Hillary Clinton delivers concession speech after losing to Donald Trump

By Anna Caldwell, Rosie Lentini, News Corp Australia Network

Hillary Clinton conceded her defeat to Republican Donald Trump after the hard-fought presidential election. Photo / AP
Hillary Clinton conceded her defeat to Republican Donald Trump after the hard-fought presidential election. Photo / AP

Hillary Clinton has told how the election result will be painful "for a long time", but urged her supporters to give Donald Trump an opportunity to be a great president with a peaceful transition to power.

Holding back tears in a rousing speech to a room full of supporters, Ms Clinton urged Americans to never give up fighting for what they believed was right.

Ms Clinton, flanked by her family, arrived at the New Yorker Hotel almost an hour after she was scheduled to speak after not appearing last night to publicly concede.

Former President Bill Clinton wipes his eye as his wife, Democratic presidential candidate Hillary Clinton greets staff and supporters after speaking at the New Yorker Hotel. Photo / AP
Former President Bill Clinton wipes his eye as his wife, Democratic presidential candidate Hillary Clinton greets staff and supporters after speaking at the New Yorker Hotel. Photo / AP

"This loss hurts but please never stop believing that fighting for what's right is worth it," she said.

She said the nation was more deeply divided than she thought.

"But I believe in America ... and if you do then we must accept this result and then look to the future," Ms Clinton said.

"Donald Trump is going to be our president. We owe him and open mind and the chance to lead. Our constitutional democracy enshrines the peaceful transition of power - and we don't just accept that, we cherish it."

Ms Clinton then directly addressed young women who had been inspired by her candidacy.

"Nothing has made my prouder than to be your champion ... never doubt that you are valuable and powerful and deserving of every chance and opportunity in the world to pursue and achieve your own dreams," she said.

She said she was "sorry we did not win this election for the values we hold and the vision we share for our country".

US President Barack Obama said he is now rooting for Donald Trump's success in uniting and leading the country.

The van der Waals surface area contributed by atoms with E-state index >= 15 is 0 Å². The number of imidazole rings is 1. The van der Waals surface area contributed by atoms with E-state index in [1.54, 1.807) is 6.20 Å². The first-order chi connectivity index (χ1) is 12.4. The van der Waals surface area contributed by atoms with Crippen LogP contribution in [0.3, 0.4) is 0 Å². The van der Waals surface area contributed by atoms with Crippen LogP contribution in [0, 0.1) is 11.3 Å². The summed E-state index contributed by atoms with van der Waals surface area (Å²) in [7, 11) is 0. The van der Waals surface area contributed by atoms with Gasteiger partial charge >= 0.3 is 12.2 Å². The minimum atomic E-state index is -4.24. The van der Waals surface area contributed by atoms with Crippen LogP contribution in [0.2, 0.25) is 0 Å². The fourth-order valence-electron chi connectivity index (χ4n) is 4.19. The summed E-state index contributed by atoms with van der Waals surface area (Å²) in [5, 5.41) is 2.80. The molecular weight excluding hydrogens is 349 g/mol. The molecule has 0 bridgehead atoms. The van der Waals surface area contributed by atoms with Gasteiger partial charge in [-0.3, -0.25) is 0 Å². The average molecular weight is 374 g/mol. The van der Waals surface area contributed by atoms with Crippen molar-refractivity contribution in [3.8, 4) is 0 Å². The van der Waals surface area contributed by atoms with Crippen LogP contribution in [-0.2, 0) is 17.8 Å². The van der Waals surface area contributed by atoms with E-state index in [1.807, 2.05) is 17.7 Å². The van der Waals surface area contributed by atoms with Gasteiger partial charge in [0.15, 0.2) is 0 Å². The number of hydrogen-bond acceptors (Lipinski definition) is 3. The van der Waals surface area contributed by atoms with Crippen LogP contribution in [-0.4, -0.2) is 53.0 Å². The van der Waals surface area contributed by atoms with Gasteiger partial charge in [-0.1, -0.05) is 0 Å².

Mr Obama told how despite his well documented differences with Mr Trump he'd invited the President-elect to visit the White House tomorrow because he wanted to make his transition as smooth as possible.

"The Presidency is bigger than any person," Mr Obama said.

"We are now all rooting for his success in uniting and leading the country," he said.

Mr Obama said he'd phoned Mr Trump at 3.30am local New York time last night after his victory became clear.He said he was "heartened" by Mr Trump's words about uniting the country.

President Barack Obama, accompanied by Vice President Joe Biden, speaks about the election results in the Rose Garden at the White House in Washington. Photo / AP
President Barack Obama, accompanied by Vice President Joe Biden, speaks about the election results in the Rose Garden at the White House in Washington. Photo / AP

"Everybody is sad when their side loses an election but the day after we have to remember we're actually all on one team. We're not democrats first, republicans first - we're Americans first, we're patriots first," he said.

He paid tribute to Hillary Clinton citing her "extraordinary life" of public service.

Her Vice Presidential running mate Tim Kaine introduced Ms Clinton, saying he was "so proud" of her.

Senator Kaine described her as a great history maker.

He said in a nation that made it hard for a woman to be elected to office she had won the popular vote of Americans to be president.

"That is an amazing accomplishment," he said.

"She's held fast to dreams ... we know she would have made history as a president in one sense but we've never had a president who's made her whole career about families and children."

Senator Kaine said she loved the country.

- news.com.au

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